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Virgin America's CIO gets an IT greenfield

Few CIOs get to build a technology infrastructure from scratch. In that regard, Virgin America CIO Bill Maguire is a lucky man.
Written by Larry Dignan, Contributor

Few CIOs get to build a technology infrastructure from scratch. In that regard, Virgin America CIO Bill Maguire is a lucky man.

Virgin America is expecting to go "wheels up" at the end of June pending Department of Transportation approval. The airline is looking to offer domestic service in the U.S. and plans to bring many of the creature comforts that its sibling Virgin Atlantic offers (right). In terms of technology infrastructure, Virgin America will be the biggest launch since JetBlue, another airline that got to play with a greenfield. "We were given a clean slate," says Maguire.
I interviewed Maguire (left) at the Gartner Symposium/ITxpo to get a read on what he's building at Virgin America in terms of technology. If Maguire is successful, Virgin America's systems should be state of the art considering other U.S. carriers have old systems dating back to the 1960s underneath layers of applications. "We have a server farm not a bunch of mainframes," says Maguire.

On technology strategy: Maguire said Virgin America's strategy is to have an infrastructure that's "lightweight and flexible." Overall, that means a decent amount of outsourcing. Maguire sees his staff's role as the glue that makes various providers mesh together well. "We'll go live with 20 people in IT," says Maguire.

On partners: Maguire has outsourced Virgin America's reservation system to Travelport; its call center to Arise, a company that offers home-based customer service reps; and its interactive voice response (IVR) system to Tuxox. The network infrastructure is run by Verizon Business.

On software: Maguire says Virgin America is running 50 percent to 60 percent of its applications on Linux, primarily from Red Hat. Microsoft applications account for the rest. "Where we had a choice we went with Linux," says Maguire. "If an application needed Windows we went with Microsoft."

On productivity: Maguire says that having a greenfield means you can be a bit cutting edge, but he aims to add technology features for productivity purposes. For example, Virgin America has extended its network to the cockpit. The benefit: Pilots and staff can get integrated voicemail and email in flight. While this may not seem like a huge deal, Maguire notes that there's a wow factor for in-air staff.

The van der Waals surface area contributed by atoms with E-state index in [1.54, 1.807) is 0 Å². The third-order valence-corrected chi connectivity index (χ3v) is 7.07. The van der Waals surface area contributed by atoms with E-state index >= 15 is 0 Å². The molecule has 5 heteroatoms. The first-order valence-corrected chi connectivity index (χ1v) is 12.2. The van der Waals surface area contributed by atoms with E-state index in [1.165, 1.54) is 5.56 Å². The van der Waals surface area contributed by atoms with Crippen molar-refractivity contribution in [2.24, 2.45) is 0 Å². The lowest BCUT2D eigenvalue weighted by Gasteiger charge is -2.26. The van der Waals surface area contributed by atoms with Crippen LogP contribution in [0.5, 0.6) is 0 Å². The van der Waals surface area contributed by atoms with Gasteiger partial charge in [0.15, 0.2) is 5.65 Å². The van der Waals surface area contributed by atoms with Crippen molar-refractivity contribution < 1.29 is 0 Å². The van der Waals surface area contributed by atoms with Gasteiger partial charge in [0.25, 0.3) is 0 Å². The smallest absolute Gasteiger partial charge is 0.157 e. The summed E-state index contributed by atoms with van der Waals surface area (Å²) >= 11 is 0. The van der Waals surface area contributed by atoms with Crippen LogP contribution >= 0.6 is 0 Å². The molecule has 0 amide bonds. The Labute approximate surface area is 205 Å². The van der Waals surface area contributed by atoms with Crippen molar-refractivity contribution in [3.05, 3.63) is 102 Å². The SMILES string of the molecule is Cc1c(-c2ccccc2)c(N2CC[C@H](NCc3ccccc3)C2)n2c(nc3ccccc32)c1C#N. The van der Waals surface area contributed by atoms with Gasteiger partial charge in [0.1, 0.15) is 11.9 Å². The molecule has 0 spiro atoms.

On building a team: Since "almost every part and piece is outsourced" Maguire says it's imperative to have a diverse team located around the globe. "I picked a team that's diverse and from 12 different countries," he says.

On what can't be outsourced: Maguire says that there are two things that Virgin America won't outsource: Its "customer user interface" (also known as its Web site). "When 75 percent to 80 percent of our revenue comes from the Web site we have to have control," says Maguire. That same thinking applies to Virgin America's cabin design, which embeds nifty controls in each seat (left).

Another item that won't be outsourced is Virgin America's security architecture. Maguire notes that it's beneficial for companies to outline their own security architecture to "know the parts and pieces and vulnerabilities." He will outsource security monitoring, however. Maguire notes that with Sarbanes-Oxley requirements the auditors like the double check.

And Virgin America also operates its own data center, which will distribute information to all of its systems. Here Maguire also takes a hybrid offshore approach. "I'm building out data centers now but not staffing it at night. That's daytime in India we have a partner to monitor it," says Maguire.  

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